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KUALA LUMPUR, April 4 — The Malaysian Human Rights Commission (Sukaham) is permitted to accept hearsay evidence in a public inquiry, a Suhakam commissioner Datuk Mah Weng Kwai said.
He said Suhakam inquiries are not bound by the Evidence Act 1950, such as in criminal and civil cases.
“It is important to understand and appreciate the nature of the proceedings. This is an inquiry, it was not a criminal trial, definitely not a civil trial.
“No one was in the dock and no one has been charged. We are hearing it as an inquiry under the powers of the Suhakam Act.
“In an inquest, the proper standard of proof is on balanced probabilities. In an inquiry such as ours, we adopt that standard on balanced probabilities,” he told a press conference, in response to comments on Suhakam’s conclusion that the abductions of pastor Raymond Koh and activist Amri Che Mat were enforced disappearances involving state agents, namely the Bukit Aman Special Branch division.
Mah said under the Suhakam Act Section 14 (a) and (d), the inquiry panel adopts a flexible approach to the evidence submitted, as it is also in line with the international standards on human rights inquiries.
Section 14 (a) and (d) of the Act states that the commission has the power to procure and receive all evidence and examine all witnesses, notwithstanding any provision of the Evidence Act.
Mah said anyone who has an interest in the case should go through the two reports thoroughly before drawing their own conclusions.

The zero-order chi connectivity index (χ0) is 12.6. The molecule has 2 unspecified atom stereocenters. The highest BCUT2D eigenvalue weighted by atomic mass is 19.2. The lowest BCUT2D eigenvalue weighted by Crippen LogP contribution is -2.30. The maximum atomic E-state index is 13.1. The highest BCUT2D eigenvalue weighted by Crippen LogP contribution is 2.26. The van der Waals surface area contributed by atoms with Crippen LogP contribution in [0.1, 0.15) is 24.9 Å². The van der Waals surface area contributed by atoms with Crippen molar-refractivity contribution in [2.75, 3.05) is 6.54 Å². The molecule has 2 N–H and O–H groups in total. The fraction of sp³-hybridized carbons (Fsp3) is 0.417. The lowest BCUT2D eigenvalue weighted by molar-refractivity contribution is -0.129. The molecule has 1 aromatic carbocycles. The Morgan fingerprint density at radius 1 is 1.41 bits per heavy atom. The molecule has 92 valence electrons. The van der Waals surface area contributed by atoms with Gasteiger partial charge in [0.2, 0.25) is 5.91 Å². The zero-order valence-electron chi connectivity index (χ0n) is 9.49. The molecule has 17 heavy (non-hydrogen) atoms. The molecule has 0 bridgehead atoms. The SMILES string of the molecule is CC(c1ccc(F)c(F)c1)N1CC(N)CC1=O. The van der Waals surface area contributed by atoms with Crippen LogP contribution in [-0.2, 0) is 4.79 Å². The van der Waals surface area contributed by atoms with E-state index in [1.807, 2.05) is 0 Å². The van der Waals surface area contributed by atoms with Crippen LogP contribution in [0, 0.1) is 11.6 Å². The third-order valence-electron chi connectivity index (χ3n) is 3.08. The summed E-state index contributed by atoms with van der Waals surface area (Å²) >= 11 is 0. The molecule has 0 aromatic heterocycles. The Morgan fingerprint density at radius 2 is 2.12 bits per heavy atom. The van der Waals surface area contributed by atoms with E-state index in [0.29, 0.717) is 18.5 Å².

“As far as the evidence is concerned, I don’t know if the PM has read our two reports when he made the statement please anyone who is going to have views on this, kindly read it and analyse it,” said Mah, in response to Prime Minister Tun Dr Mahathir Mohamad’s statement yesterday, that the alleged involvement of state agents in the two men’s disappearances is merely hearsay and that Suhakam must produce evidence to support the claim.
“Everything has been stated based on the evidence we received, that was brought to us days before the inquiry.
“There should be an emphasis on this and that we have done sufficient fact finding for the special task force to now reinvestigate [the cases],” he said.
Mah said copies of the reports will be officially handed over to the Prime Minister’s Office (PMO) and other relevant agencies for further action.
“Obviously, the reports are no use to us just sitting on our tables They have to reach the authorities.
“Definitely copies will be given to the PMO officially, they have to go to the Attorney General’s Chambers, Home Affairs [Ministry], most certainly have to go to the police themselves and any other related agencies,” he said.